Tehama County budget narrowly gets final approval – Red Bluff Daily News

RED BLUFF – Final approval for Tehama County’s 2021/2022 fiscal year budget was granted on Tuesday in a 3-2 vote by the supervisory board.

The new budget, which has been repeatedly pushed back, must be approved by the state on September 21 before it can be implemented.

Based on the budget narrative attached to the related agenda report, the county expects income of $ 39,990,719 and expenses to be $ 43,611,241, making a variance of $ 3,277,412 after previous revisions.

A graph in the story shows that the credits from the general fund will be distributed as follows:

  • Public protection: 61 percent
  • General government: 26 percent
  • Public assistance: 7 percent
  • Health and sanitation services: 3 percent
  • Education: 2 percent
  • Recreation: 1 percent

Supervisors Candy Carlson and John Leach voted against approving the budget as presented.

“It’s the way the budget is balanced that bothered me,” Carlson said, citing that she didn’t want to use one-time money, in this case from the CARES Act, for ongoing costs.

Carlson said she was also concerned about the amount of money that would be set aside in the emergency fund.

“$ 1.1 million won’t get us through several months,” Carlson said. “The reason we have an emergency fund is for emergencies where the county has to pay for services and not have a gap in service to the public, services that we are required to provide.”

Leach, who served on the ad hoc budget committee with supervisor Steve Chamblin, said he still had reservations about the content of the budget.

“I was a little upset that there had only been three times that we met as an ad hoc (committee)…” Leach said. “I am not 100% in favor of what we are presenting here today and therefore, in my opinion, I think we need to go back and review it.”

Leach thanked the managers for the efficient use of what they have.

Supervisor Bob Williams responded, explaining that the board almost ran out of time for budget approval, but said concerns were something to keep in mind for next year. Chamblin, while in favor of the budget, agreed that all points raised should be taken into account for the next budget preparation cycle.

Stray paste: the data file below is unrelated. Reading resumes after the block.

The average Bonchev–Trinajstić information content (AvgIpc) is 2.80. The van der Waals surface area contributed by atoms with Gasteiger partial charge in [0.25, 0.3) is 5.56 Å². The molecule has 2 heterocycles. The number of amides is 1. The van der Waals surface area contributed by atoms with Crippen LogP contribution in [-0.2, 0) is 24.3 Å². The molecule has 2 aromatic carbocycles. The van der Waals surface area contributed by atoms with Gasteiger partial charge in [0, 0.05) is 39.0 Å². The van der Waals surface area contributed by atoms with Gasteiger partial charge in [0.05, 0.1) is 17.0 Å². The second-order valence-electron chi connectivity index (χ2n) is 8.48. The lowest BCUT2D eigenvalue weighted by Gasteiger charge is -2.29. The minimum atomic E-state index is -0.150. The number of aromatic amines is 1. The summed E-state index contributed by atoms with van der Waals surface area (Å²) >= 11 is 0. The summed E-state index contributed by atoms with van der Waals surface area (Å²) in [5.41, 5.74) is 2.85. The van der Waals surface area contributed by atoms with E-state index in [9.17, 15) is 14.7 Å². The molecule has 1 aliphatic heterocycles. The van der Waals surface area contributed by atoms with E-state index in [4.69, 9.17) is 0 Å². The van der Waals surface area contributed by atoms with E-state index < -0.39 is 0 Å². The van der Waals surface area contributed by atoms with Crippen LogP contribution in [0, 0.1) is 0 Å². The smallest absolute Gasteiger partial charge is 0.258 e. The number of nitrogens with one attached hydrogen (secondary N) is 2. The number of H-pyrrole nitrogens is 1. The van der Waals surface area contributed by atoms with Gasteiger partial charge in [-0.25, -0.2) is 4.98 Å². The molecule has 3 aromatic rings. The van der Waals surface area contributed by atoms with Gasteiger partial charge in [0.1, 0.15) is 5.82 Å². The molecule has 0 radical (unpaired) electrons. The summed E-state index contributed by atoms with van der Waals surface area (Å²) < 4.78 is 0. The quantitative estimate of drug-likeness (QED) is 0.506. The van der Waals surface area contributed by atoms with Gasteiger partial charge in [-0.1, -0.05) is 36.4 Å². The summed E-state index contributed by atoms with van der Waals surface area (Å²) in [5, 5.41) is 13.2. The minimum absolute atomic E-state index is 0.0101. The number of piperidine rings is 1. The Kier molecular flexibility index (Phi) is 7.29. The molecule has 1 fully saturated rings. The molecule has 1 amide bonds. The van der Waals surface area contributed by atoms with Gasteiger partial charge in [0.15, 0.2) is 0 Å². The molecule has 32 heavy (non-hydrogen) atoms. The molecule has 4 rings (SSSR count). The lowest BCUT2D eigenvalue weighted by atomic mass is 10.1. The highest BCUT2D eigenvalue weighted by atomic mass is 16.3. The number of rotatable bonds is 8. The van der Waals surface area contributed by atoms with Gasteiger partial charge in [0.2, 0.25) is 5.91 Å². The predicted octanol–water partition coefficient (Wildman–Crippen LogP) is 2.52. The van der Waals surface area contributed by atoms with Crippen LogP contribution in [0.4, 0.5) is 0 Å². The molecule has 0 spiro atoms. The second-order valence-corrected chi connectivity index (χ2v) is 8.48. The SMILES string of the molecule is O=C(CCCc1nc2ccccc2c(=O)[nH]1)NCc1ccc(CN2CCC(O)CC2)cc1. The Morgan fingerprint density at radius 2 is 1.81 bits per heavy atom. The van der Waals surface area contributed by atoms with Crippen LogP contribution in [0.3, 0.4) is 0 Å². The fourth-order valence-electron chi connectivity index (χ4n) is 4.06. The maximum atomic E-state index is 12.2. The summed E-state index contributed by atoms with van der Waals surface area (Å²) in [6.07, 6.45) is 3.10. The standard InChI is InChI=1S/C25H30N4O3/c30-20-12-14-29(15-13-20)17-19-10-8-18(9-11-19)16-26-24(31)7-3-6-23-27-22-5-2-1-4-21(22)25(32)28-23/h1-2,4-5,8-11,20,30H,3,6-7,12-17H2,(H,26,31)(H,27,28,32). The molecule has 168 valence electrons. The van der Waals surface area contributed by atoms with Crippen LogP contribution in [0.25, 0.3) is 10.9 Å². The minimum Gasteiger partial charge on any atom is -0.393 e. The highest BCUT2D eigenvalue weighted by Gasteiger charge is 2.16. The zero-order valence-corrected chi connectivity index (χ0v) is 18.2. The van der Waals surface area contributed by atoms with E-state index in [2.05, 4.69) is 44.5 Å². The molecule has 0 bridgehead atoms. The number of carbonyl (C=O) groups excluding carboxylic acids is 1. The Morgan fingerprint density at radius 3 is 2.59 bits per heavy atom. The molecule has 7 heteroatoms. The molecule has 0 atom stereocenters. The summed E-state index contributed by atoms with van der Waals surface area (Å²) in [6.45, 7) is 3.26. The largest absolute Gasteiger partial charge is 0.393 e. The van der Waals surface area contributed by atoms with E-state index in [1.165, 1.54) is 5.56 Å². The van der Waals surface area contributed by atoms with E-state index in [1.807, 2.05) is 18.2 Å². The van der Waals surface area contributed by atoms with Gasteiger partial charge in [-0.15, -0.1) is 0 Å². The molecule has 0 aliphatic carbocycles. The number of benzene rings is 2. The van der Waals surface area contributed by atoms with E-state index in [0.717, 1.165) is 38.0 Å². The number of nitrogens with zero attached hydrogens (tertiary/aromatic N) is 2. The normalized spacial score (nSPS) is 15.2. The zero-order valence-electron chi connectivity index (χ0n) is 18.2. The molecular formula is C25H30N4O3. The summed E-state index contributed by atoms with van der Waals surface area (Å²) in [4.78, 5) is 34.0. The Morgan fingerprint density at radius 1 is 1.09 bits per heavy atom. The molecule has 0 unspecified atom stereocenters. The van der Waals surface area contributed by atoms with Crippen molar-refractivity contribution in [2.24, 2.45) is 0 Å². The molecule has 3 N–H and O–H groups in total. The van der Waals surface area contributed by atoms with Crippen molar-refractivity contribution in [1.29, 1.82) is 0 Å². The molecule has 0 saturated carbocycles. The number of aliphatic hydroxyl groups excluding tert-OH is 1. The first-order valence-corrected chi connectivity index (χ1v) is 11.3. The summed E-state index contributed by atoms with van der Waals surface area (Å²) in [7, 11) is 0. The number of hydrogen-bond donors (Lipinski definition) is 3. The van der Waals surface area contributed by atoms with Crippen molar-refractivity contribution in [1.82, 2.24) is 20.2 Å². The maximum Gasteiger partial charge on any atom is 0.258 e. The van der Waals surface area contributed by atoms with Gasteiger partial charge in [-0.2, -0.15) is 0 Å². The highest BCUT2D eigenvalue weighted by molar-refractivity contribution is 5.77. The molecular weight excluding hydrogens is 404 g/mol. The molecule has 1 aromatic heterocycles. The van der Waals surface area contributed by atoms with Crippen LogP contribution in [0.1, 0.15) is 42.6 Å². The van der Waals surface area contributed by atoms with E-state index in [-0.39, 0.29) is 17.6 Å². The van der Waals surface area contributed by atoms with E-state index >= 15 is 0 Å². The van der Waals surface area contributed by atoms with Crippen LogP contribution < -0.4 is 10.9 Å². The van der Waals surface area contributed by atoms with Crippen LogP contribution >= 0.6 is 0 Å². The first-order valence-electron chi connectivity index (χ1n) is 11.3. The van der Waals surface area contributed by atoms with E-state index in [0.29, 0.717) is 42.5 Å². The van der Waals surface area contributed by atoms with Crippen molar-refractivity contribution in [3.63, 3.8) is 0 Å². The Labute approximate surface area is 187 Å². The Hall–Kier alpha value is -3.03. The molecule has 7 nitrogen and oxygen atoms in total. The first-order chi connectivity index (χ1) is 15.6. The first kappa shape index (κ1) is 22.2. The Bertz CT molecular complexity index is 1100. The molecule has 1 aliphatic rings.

“I would strongly recommend that all of these talking points that have been raised be taken into account and continue after the budget is passed,” Chamblin said.

During the public hearing, some residents spoke out against the budget, including Louise Wilkinson of Lake California.

“This budget is a big failure on the part of a board of directors that has heard for over a year all of us who have found a big flaw in the way the budget is,” Wilkinson said. “I hope you start the new budget process with the new ad hoc committee giving heads of departments a five-year bottom-up report so you can see what the changes should be.”

Supervisor and Chairman Dennis Garton ultimately voted alongside Chamblin and Williams.

“I’m in favor of moving forward at least so we can do the paperwork,” Garton said. “And by the 21st, the two who say no are free to speak with (Auditor-Comptroller LeRoy Anderson) and with Bill (Goodwin) to get their problems answered.

The Tehama County Supervisory Board is meeting at 10 a.m. on Tuesday at 727 Oak St. in Red Bluff. Meetings are free and open to the public. However, some guidelines are in place due to the pandemic. The number of members of the public is limited and all participants must wear masks.

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